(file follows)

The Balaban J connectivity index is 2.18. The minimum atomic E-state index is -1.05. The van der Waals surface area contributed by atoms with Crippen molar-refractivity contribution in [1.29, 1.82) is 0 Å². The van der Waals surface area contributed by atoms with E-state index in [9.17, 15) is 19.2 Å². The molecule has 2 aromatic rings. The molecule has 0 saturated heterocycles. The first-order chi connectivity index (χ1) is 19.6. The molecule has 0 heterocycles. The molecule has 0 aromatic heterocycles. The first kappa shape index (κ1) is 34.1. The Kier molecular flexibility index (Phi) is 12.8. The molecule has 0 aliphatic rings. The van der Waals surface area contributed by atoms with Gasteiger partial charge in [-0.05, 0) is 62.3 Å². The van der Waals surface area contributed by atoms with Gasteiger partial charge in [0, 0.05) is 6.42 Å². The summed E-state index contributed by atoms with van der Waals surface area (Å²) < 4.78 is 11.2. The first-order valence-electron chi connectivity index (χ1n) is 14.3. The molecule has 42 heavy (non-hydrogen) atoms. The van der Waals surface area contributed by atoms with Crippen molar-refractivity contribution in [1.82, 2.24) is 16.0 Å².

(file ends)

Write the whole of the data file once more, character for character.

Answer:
The Balaban J connectivity index is 2.18. The minimum atomic E-state index is -1.05. The van der Waals surface area contributed by atoms with Crippen molar-refractivity contribution in [1.29, 1.82) is 0 Å². The van der Waals surface area contributed by atoms with E-state index in [9.17, 15) is 19.2 Å². The molecule has 2 aromatic rings. The molecule has 0 saturated heterocycles. The first-order chi connectivity index (χ1) is 19.6. The molecule has 0 heterocycles. The molecule has 0 aromatic heterocycles. The first kappa shape index (κ1) is 34.1. The Kier molecular flexibility index (Phi) is 12.8. The molecule has 0 aliphatic rings. The van der Waals surface area contributed by atoms with Gasteiger partial charge in [-0.05, 0) is 62.3 Å². The van der Waals surface area contributed by atoms with Gasteiger partial charge in [0, 0.05) is 6.42 Å². The summed E-state index contributed by atoms with van der Waals surface area (Å²) < 4.78 is 11.2. The first-order valence-electron chi connectivity index (χ1n) is 14.3. The molecule has 42 heavy (non-hydrogen) atoms. The van der Waals surface area contributed by atoms with Crippen molar-refractivity contribution in [1.82, 2.24) is 16.0 Å².